decided: March 16, 1973.
Appeal from judgment of Court of Common Pleas, Trial Division, of Philadelphia, Sept. T., 1971, Nos. 71 and 72, in case of Commonwealth of Pennsylvania v. Albert Burton.
Samuel Dashiell, for appellant.
Robyn Greene, Assistant District Attorney, with her James T. Ranney and Milton M. Stein, Assistant District Attorneys, Richard A. Sprague, First Assistant District Attorney, and Arlen Specter, District Attorney, for Commonwealth, appellee.
Eagen, O'Brien, Roberts, Pomeroy, Nix and Manderino, JJ. Opinion by Mr. Justice Eagen. Mr. Chief Justice Jones took no part in the consideration or decision of this case.
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Albert Burton appeals from the judgment of sentence imposed by the trial court following his conviction by a jury of murder in the second degree. We affirm.
The only contention is the trial evidence was insufficient as a matter of law to support a conviction greater than voluntary manslaughter.
As we have repeatedly said the test in determining if the evidence is sufficient to sustain a criminal conviction is, whether accepting as true all of the evidence of the Commonwealth, and all reasonable inferences arising therefrom, upon which the jury could properly have reached its verdict, was it sufficient in law to prove beyond a reasonable doubt that the appellant was guilty of the crime of which he stands convicted. See Commonwealth v. Wrona, 442 Pa. 201, 275 A.2d 78 (1971).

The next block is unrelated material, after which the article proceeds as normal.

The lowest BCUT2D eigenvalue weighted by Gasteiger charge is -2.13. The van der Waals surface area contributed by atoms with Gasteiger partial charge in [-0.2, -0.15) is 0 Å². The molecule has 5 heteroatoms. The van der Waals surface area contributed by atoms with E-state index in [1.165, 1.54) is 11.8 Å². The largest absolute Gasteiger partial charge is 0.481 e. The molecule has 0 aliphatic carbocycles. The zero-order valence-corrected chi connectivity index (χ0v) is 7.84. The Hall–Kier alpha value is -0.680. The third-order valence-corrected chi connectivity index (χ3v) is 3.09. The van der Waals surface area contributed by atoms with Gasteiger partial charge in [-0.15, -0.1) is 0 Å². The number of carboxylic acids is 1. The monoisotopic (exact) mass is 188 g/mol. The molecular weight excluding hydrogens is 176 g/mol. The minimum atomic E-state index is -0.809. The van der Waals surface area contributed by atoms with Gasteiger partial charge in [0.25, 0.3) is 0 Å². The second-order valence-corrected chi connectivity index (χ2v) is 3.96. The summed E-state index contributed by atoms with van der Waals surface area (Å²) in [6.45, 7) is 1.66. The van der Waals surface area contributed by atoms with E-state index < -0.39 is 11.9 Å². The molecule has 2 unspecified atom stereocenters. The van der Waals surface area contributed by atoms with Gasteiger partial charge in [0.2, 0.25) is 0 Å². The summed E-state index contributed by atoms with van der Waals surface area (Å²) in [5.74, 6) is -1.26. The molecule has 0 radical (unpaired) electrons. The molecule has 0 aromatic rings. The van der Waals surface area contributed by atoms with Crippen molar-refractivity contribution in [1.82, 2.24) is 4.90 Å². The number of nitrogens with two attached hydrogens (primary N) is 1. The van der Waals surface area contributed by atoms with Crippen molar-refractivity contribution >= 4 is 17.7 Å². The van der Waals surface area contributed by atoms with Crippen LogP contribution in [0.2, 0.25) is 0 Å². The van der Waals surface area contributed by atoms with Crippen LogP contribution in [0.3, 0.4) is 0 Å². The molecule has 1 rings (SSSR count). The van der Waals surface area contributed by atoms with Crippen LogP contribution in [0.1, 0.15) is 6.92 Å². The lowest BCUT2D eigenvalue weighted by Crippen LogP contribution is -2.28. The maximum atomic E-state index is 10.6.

Read in the light most favorable to the Commonwealth, the instant record establishes the following facts.
On the evening of July 24, 1971, the appellant-Burton told Albert Purcell he was going to kill his brother, James Purcell. On the following afternoon, armed with a gun hidden in his shirt, Burton approached James Purcell as he sat with two friends on the front steps of a house at 1122 Pine Street in Philadelphia. Burton accused Purcell of lying about him to his "old lady" and insisted he stand up. The two men began to wrestle and exchanged several "licks." Burton then pulled the gun from inside his shirt and shot Purcell
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twice in the chest, causing wounds which resulted in Purcell's instant death.
The above evidence was more than ample to warrant the jury in finding that malice, which is a necessary ingredient of the crime of murder (Commonwealth v. Tyrrell, 405 Pa. 210, 174 A.2d 852 (1961)), existed on the part of Burton at the time of the killing.
Burton's description of the occurrence at trial differed materially from that of the testimony of the witnesses offered by the Commonwealth. Assuming Burton's testimony would establish the killing occurred under circumstances constituting voluntary manslaughter, it was within the prerogative of the jury to reject this testimony and to believe that of the witnesses who testified for the Commonwealth.
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